"I told that photographer earlier to ignore my junky office. It's a mess. He said, 'It's a sign of someone who's busy.' I'll take that!" Mary Troupe, a native of Booneville, Miss., who has lived in Jackson for more than 40 years, now explains.
Even if Troupe's office didn't have files and papers littered across her desk, as soon as she begins to talk about her work, it's obvious that she's a busy woman. As the executive director of the Coalition of Citizens with Disabilities, formed in 1989, Troupe is a passionate and vocal advocate for change for disabled citizens. "If you don't give us the opportunity to have education, and jobs, and homes, and transportation, then we can't have (the American dream)," she says.
Troupe's job was particularly demanding immediately following Hurricane Katrina, and even though the storm hit almost 18 months ago, it hasn't slowed down much since then.
"There are provisions made for individuals with disabilities and seniors, but the information isn't getting out to those who work with people one-on-one. When you have a person who can't drive … and you say 'evacuate,' how do they?"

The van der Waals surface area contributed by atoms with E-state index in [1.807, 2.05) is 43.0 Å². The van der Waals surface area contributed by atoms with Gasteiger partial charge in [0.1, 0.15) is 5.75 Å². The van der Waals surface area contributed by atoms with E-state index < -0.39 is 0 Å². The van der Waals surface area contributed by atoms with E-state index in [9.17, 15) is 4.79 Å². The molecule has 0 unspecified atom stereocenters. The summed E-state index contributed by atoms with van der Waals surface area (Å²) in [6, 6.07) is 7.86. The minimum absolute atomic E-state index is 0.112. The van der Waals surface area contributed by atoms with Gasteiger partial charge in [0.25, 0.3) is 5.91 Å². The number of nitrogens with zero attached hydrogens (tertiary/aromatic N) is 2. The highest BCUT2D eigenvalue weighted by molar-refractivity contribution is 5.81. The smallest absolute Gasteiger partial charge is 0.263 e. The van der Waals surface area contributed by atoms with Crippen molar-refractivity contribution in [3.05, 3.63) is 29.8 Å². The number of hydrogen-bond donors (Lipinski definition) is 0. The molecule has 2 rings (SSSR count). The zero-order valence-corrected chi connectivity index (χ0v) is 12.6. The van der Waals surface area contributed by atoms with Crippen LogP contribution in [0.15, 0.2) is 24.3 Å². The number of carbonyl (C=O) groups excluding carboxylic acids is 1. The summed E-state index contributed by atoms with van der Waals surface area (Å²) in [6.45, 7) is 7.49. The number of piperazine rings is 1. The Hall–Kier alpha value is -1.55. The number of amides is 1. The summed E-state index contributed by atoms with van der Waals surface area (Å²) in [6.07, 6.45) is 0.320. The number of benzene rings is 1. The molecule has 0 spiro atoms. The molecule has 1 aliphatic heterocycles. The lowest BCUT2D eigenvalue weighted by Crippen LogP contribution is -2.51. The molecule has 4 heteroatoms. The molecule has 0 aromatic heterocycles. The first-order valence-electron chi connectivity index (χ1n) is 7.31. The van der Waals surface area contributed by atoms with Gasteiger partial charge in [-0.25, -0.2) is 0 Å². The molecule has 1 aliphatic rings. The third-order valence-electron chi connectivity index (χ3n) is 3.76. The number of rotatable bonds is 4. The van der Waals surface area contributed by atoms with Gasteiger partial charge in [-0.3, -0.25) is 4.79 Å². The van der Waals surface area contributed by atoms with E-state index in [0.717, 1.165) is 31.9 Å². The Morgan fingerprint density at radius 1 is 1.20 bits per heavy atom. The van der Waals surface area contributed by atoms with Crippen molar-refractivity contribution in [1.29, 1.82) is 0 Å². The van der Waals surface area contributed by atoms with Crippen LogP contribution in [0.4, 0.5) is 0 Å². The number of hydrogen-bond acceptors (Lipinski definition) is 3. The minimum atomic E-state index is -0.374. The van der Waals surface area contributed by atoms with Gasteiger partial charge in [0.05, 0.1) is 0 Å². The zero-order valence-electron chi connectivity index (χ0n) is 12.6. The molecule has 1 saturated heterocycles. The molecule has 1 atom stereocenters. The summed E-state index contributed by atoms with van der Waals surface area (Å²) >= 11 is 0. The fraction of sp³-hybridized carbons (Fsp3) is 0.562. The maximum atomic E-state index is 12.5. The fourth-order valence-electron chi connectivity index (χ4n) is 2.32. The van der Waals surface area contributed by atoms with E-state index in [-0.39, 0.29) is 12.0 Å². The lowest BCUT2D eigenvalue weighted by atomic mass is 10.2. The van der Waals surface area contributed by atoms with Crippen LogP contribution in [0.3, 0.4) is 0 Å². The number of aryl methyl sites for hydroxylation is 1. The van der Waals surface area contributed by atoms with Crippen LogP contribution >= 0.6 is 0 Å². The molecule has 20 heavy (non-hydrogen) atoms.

Even when people with disabilities managed to evacuate the Coast, they faced new challenges when they returned.
"As trailers were coming down the interstate," Troupe says, "we asked (FEMA representatives) what percentage of accessible trailers are there." FEMA had not prepared at all for the needs of disabled people, according to Troupe, and might never have addressed the problem without prodding from advocates.
Troupe's coalition also helps individuals with mental-health counseling. "We're seeing a climb in depression, domestic violence, and suicides are up 200 percent," Troupe says. Troupe says the slow pace of recovery has robbed people of a sense of normalcy, which exacerbates mental-health problems.
Troupe and her staff fight every legislative session to get state support for accommodations to the disabled populace. Troupe hopes that policy makers will be more receptive to such efforts and less beholden to special interests. "efore we start cutting services, consider what and who those agencies are there to provide for," Troupe says, noting that when people with disabilities are given an opportunity to contribute to society, they usually respond with unparalleled enthusiasm and dedication.
"The consequences to cutting much-needed services for some of our people in need is a detriment to our state," Troupe says.